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We've improved Slashdot's video section; now you can view our video interviews, product close-ups and site visits with all the usual Slashdot options to comment, share, etc. No more walled garden! It's a work in progress -- we hope you'll check it out (Learn more about the recent updates).

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+ - How Flight Tracking Works: A Global Network Of Volunteers

Submitted by Anonymous Coward
An anonymous reader writes "If a website can show the flight path and all those little yellow planes in real time, how can they not know where Malaysia Airlines flight MH370 went down? Answering that involves understanding a little about how flight-tracking sites work, where they get their data, and the limitations of existing technologies. It also involves appreciating a relatively new approach that the two large flight-tracking companies, Texas-based FlightAware and Sweden-based Flightradar24 are rushing to expand, a global sensor system known as ADS-B, which broadcasts updates of aircraft GPS data in real time. ADS-B is slowly superseding the ground-based radar systems that have been used for decades, becoming central not only to flight tracking but also to the future of flight safety. And it's powered, in part, by thousands of dedicated aviation hobbyists around the globe."

+ - NASA's Abandoned Launch Facilities

Submitted by trazom28
trazom28 (134909) writes "I ran across an interesting slideshow of NASA's abandoned launch facilities. Interesting piece of scientific history. It is described as images from "photographer Roland Miller's upcoming book, 'Abandoned in Place, titled' "Abandoned Space Graveyard Photos". ‘Abandoned in Place’ is a visual study of the deactivated launch and research facilities that played an essential role in early American space exploration.""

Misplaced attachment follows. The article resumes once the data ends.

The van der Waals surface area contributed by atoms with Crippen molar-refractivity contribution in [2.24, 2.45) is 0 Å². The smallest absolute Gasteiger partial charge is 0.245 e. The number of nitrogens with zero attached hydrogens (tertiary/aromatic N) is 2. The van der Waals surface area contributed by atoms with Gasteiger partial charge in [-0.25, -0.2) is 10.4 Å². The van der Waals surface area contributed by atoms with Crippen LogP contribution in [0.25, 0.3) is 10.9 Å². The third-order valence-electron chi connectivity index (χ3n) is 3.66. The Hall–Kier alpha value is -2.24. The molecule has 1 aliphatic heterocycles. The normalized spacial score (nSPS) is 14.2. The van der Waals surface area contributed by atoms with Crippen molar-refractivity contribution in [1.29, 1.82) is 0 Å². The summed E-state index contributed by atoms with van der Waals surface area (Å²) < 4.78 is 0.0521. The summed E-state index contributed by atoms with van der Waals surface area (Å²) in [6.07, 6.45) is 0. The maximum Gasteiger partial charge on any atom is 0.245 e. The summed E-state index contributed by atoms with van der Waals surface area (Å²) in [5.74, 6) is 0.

+ - When Social Betrayal Breaks Your Logins 1

Submitted by Anonymous Coward
An anonymous reader writes "What do you do when the answers to your security questions are known by someone who dislikes you, such as a stalker or an ex-partner? It's getting hard to remember some of the more obscure factoids about my own life, like where I ate my first reuben sandwich, or things that might change over time, like my favorite TV show. Is it just me or is this a ridiculous security hole? Anyone have good suggestions for workarounds when I'm signing up for a new site?"

+ - Hillary Clinton Used Personal Email at State Dept., Possibly Breaking Rules-> 1

Submitted by HughPickens.com
HughPickens.com (3830033) writes "The NYT reports that Hillary Rodham Clinton exclusively used a personal email account to conduct government business as secretary of state, State Department officials said, and may have violated federal requirements that officials’ correspondence be retained as part of the agency’s record. Clinton did not have a government email address during her four-year tenure at the State Department. Her aides took no actions to have her personal emails preserved on department servers at the time, as required by the Federal Records Act. “It is very difficult to conceive of a scenario — short of nuclear winter — where an agency would be justified in allowing its cabinet-level head officer to solely use a private email communications channel for the conduct of government business,” says Jason R. Baron. A spokesman for Clinton defended her use of the personal email account and said she has been complying with the “letter and spirit of the rules.”"
Link to Original Source

+ - DOJ Offers $3 Million Reward for Gameover Zeus Botnet Suspect->

Submitted by itwbennett
itwbennett (1594911) writes "The U.S. Department of Justice and the Department of State’s Transnational Organized Crime Rewards Program announced on Tuesday that they are offering a $3 million reward for information leading to the arrest or conviction of a Russian man suspected of having served as an administrator for the destructive Gameover Zeus botnet. Evgeniy Mikhailovich Bogachev is charged in the U.S. with several crimes related to Gameover Zeus, which targeted banking credentials and other personal information over a two-year period."
Link to Original Source

+ - I'm Done With Twitter 1

Submitted by PainMeds